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Job market shows signs of improvement

Reports show narrower decline in private-sector job losses and slight drop in announced job cuts.

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By Jessica Dickler and Catherine Clifford, CNNMoney.com staff writers

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Job cuts on Main Street
Small companies account for more than 40% of the nation's payroll - and as the economy worsens, their staffing cuts reverberate through local communities.

NEW YORK (CNNMoney.com) -- The pace of U.S. job losses -- while still fairly strong -- may be abating, according to a couple of reports released Wednesday.

Automatic Data Processing, a payroll-processing firm, said private-sector employers cut 532,000 jobs in May, a 2.4% improvement from the revised 545,000 drop in April.

Economists surveyed by Briefing.com expected a more modest loss of 525,000 jobs last month. ADP originally reported a loss of 491,000 private-sector jobs in April.

ADP said that despite recent signs of a burgeoning recovery, employers will likely continue to cut jobs for the next couple of months, but not as quickly as in the past six months.

"It's quite likely that employment has another million or million and a quarter to fall," said Joel Prakken, an ADP spokesman and chairman of Macroeconomic Advisers, LLC.

Large businesses, those with 500 or more workers, shed 100,000 jobs. Medium-sized businesses, with between 50 and 499 workers, chopped 223,000 workers. And small-businesses, those with less than 50 workers, shed 209,000 jobs.

The manufacturing and financial sectors were hard hit last month, according to the report. In its 39th consecutive monthly decline, the manufacturing sector lost 149,000 jobs. The financial sector lost 32,000 jobs in its 18th consecutive monthly decline.

"This was a weak report with the weakness widespread," Prakken said. However, "maybe we're starting to see some moderation in these job losses."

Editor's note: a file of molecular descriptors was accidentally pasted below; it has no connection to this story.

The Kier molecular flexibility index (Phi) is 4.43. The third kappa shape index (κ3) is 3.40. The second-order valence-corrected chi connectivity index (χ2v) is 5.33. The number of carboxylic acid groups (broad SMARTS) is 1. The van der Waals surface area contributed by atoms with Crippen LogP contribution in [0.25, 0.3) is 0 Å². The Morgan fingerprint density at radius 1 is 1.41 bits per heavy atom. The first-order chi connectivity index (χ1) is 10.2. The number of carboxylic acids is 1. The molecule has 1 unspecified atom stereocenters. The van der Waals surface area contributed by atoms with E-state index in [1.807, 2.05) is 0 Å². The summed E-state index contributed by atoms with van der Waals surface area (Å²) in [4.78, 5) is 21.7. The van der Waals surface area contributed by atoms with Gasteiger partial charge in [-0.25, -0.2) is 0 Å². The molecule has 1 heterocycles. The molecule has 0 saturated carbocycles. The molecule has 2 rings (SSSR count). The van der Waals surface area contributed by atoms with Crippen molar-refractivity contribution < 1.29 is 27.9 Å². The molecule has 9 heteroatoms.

"The free fall in the economy is likely over," he said.

The report is based on anonymous payroll data that represents 400,000 of ADP's 500,000 domestic business clients and about 24 million employees across a broad range of industries.

Separately, outplacement firm Challenger, Gray & Christmas Inc. reported that the number of job cuts announced in May fell for the fourth straight month.

Challenger said job cut announcements by U.S. employers totaled 111,182 in May, an improvement of 16% from April's 132,590 cuts. It was the lowest total since last September, according to Challenger, but the May figure was still 7.4% higher than job cuts announced in the same month a year ago.

As states struggle with rising deficits, the government/non-profit sector was hit the hardest for the third month in a row, Challenger said, with 22,317 announced job cuts in May. The computer sector had the second highest tally of planned cuts, followed by the chemical and automotive industries.

While job cut totals have steadily fallen since January, growing unemployment is still a major concern.

"This decline in job cuts could be short-lived," John Challenger, chief executive officer of Challenger, Gray & Christmas said in a statement.

"The second quarter is typically the lowest quarter of the year when it comes to job cuts. Corporate downsizing may continue to remain slow during the summer months, but if the past is any indication, we could see the pace accelerate again in the latter half of the third quarter through the end of the year," he said.

Employers have announced 822,282 job cuts so far this year. That is more than double the 394,193 job cuts announced through this point of 2008, Challenger said.

The reports pave the way for the government's monthly jobs report due Friday. The Labor Department report is expected to show that the economy shed 550,000 jobs in May, slightly more than the 539,000 reported for April, according to a consensus estimate of economists complied by Briefing.com. The unemployment rate is predicted to rise to 9.2% from 8.9%. To top of page

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